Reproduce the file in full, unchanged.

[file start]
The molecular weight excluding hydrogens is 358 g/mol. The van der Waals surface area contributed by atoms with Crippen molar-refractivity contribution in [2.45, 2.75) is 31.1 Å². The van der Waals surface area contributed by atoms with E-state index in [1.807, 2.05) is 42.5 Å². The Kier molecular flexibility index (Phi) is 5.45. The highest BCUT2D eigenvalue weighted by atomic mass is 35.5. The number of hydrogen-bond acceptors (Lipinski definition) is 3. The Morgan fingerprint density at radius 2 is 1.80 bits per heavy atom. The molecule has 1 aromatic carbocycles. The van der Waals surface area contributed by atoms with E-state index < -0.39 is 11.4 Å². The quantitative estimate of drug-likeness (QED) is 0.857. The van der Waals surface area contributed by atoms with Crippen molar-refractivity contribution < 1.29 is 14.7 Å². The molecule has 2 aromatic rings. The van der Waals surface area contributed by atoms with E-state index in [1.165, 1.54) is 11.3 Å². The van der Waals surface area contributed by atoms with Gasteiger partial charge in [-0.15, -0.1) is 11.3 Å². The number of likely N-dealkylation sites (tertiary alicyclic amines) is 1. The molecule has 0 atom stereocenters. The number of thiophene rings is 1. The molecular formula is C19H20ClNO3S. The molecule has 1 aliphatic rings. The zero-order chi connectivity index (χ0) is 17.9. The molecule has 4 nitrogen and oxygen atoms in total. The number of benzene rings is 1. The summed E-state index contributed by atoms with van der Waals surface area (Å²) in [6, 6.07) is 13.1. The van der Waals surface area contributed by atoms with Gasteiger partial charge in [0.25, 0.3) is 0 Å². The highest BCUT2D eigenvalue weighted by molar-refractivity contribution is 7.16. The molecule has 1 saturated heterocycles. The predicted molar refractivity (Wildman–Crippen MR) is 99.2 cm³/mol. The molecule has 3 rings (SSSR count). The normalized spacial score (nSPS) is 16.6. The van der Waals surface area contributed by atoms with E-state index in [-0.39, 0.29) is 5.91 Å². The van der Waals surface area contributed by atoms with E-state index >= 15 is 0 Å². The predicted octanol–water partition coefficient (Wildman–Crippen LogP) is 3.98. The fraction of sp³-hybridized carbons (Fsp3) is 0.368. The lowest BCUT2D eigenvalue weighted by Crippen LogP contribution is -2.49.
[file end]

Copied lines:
The molecular weight excluding hydrogens is 358 g/mol. The van der Waals surface area contributed by atoms with Crippen molar-refractivity contribution in [2.45, 2.75) is 31.1 Å². The van der Waals surface area contributed by atoms with E-state index in [1.807, 2.05) is 42.5 Å². The Kier molecular flexibility index (Phi) is 5.45. The highest BCUT2D eigenvalue weighted by atomic mass is 35.5. The number of hydrogen-bond acceptors (Lipinski definition) is 3. The Morgan fingerprint density at radius 2 is 1.80 bits per heavy atom. The molecule has 1 aromatic carbocycles. The van der Waals surface area contributed by atoms with E-state index < -0.39 is 11.4 Å². The quantitative estimate of drug-likeness (QED) is 0.857. The van der Waals surface area contributed by atoms with Crippen molar-refractivity contribution < 1.29 is 14.7 Å². The molecule has 2 aromatic rings. The van der Waals surface area contributed by atoms with E-state index in [1.165, 1.54) is 11.3 Å². The van der Waals surface area contributed by atoms with Gasteiger partial charge in [-0.15, -0.1) is 11.3 Å². The number of likely N-dealkylation sites (tertiary alicyclic amines) is 1. The molecule has 0 atom stereocenters. The number of thiophene rings is 1. The molecular formula is C19H20ClNO3S. The molecule has 1 aliphatic rings. The zero-order chi connectivity index (χ0) is 17.9. The molecule has 4 nitrogen and oxygen atoms in total. The number of benzene rings is 1. The summed E-state index contributed by atoms with van der Waals surface area (Å²) in [6, 6.07) is 13.1. The van der Waals surface area contributed by atoms with Gasteiger partial charge in [0.25, 0.3) is 0 Å². The highest BCUT2D eigenvalue weighted by molar-refractivity contribution is 7.16. The molecule has 1 saturated heterocycles. The predicted molar refractivity (Wildman–Crippen MR) is 99.2 cm³/mol. The molecule has 3 rings (SSSR count). The normalized spacial score (nSPS) is 16.6. The van der Waals surface area contributed by atoms with E-state index in [-0.39, 0.29) is 5.91 Å². The van der Waals surface area contributed by atoms with E-state index >= 15 is 0 Å². The predicted octanol–water partition coefficient (Wildman–Crippen LogP) is 3.98. The fraction of sp³-hybridized carbons (Fsp3) is 0.368. The lowest BCUT2D eigenvalue weighted by Crippen LogP contribution is -2.49.